All 2 entries tagged Freeview
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February 08, 2007
That’s the sound of the retreat.
Sky are to pull Sky News, Sky Sports News and Sky Three from the Freeview platform in order to use the space for pay-per-view football and films.
I’m not personally worried by the loss of the latter two, but the absence of Sky News from Freeview is bad news all round.
The channel’s been on the slide ever since its expensive revamp in 2005, culminating in the loss of the channel’s boss, Nick Pollard. BBC News 24 has pulled ahead in the ratings, largely thanks to cross-promotion from BBC One and the increased number of recognisable ‘faces’ on the channel, such as Huw Edwards and Ben Brown.
But the news that Sky News is to retreat from such a popular platform (almost certainly losing a large percentage of its viewers) suggests Sky has little faith in the future of their news operation. The latest figures from BARB suggest 9% of the population see a bit of Sky News every week – but only being available on Sky and Cable will probably reduce this substantially.
Sky News also has incredibly low advertising rates – they’re not exactly rolling in cash, even if the channel’s a bit of a loss-leader for the Sky brand.
But it’s not just bad news for Sky. The demise of the ITV News Channel in 2005 was bad enough, as it was just becoming half-decent when it was killed off. But soon there will be little competition for BBC News 24. And not even the most ardent of BBC fans want to see an end to the rivalry between the two.
It’s not good for journalists, and it’s not good for viewers.
December 20, 2005
Writing about web page http://media.guardian.co.uk/broadcast/story/0,7493,1671450,00.html
Several executives from BSkyB and another pay-TV operator have told a government committee today that Freeview – the digital terrestrial platform with nearly 40 TV channels and 25 radio stations – is bunk.
Mike Darcey, BSkyB's director of strategy went as far as saying "Freeview is for the elderly and economically inactive".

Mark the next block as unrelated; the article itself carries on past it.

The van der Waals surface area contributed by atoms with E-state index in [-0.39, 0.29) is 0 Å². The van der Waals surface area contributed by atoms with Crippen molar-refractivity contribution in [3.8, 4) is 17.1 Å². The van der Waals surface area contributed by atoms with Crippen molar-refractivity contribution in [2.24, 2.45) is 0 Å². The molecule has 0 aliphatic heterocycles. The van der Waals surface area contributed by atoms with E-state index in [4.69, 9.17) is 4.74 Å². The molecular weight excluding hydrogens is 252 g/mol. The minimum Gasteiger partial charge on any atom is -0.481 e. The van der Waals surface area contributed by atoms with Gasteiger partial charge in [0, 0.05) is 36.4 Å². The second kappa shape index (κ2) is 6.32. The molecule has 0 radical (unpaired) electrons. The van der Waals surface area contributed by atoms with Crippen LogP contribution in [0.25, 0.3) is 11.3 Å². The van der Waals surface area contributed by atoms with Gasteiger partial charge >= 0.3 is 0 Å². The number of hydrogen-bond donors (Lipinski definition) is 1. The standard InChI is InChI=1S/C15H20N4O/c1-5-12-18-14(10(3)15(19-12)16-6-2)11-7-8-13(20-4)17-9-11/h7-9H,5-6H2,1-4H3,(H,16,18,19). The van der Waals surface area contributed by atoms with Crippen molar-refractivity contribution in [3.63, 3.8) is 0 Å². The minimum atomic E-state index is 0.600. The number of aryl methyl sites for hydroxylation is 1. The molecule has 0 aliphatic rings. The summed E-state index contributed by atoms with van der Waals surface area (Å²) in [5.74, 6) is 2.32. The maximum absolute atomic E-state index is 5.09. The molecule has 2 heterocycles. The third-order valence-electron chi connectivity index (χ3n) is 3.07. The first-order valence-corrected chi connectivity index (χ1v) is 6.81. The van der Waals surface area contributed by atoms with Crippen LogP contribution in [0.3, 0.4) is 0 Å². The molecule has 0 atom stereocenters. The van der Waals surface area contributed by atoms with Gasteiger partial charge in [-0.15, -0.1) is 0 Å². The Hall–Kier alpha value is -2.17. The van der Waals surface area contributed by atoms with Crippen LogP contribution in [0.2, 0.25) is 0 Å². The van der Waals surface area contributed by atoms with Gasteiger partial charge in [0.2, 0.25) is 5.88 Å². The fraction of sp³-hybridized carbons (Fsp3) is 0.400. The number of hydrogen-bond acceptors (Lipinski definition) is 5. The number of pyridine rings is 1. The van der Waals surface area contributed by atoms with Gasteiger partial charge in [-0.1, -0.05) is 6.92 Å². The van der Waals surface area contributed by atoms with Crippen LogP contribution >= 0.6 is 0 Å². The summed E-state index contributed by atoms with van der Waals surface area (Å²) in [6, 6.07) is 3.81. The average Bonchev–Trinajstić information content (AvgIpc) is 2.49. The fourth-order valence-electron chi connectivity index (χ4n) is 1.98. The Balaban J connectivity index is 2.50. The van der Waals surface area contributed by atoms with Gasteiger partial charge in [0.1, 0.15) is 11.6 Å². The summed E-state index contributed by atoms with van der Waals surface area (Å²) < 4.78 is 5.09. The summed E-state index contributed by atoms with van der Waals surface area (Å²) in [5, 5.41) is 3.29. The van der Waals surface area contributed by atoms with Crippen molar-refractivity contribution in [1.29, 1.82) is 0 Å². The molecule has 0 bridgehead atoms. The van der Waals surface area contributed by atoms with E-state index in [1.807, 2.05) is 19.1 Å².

Now lets clear up the blatant conflict of interest. BSkyB execs want people to hand over money every month to watch hundreds of TV channels, bet on interactive gambling channels and use their set-top-box to bank, shop and yes, spend more money.
Freeview is the antithesis of this model. You pay £30–200, and that's it. You never pay anything again. In return, you get all of the digital channels from the BBC, ITV and currently most of Channel 4's and soon Channel 5's too. You even get three Sky channels! Every genre is covered except for a sport channel (apart from Sky Sports News) and a film channel (although FilmFour is rumoured to be going free in 2006).
The technology isn't really any less clever (as Sky make out), but the channels are simply trapped in a certain amount of frequency, a fact that satellite broadcasters don't have to worry about so much. The picture quality is slightly poorer as a result (but still much better than analogue) and admittedly, not everyone can get Freeview.
But the fact is, by 2012, virtually everyone should be able to receive Freeview. At the moment, the transmitters are turned down so as not to interfere with the analogue signal. But turn off the analogue, and you've got almost perfect reception across the country. At the moment it's a bit like a Virgin Pendolino that isn't allowed to tilt because the lines aren't ready.
Yes, you get far fewer channels on Freeview, but you've got to be a sports or movies fanatic, or an incredibly niche viewer to need Sky. Year after year, the channels on Freeview get better, and you can't say the same of Sky's offering.
So keep your money in your pocket. Get Freeview, or even get Sky's free satellite option (with worse channels than Freeview), or wait a bit longer and just download all of your favourite programmes using the BBC's Interactive Media Player which should be out next year.
In the meantime, don't believe a thing that Sky says about its technological superiority. Not until HDTV, at least.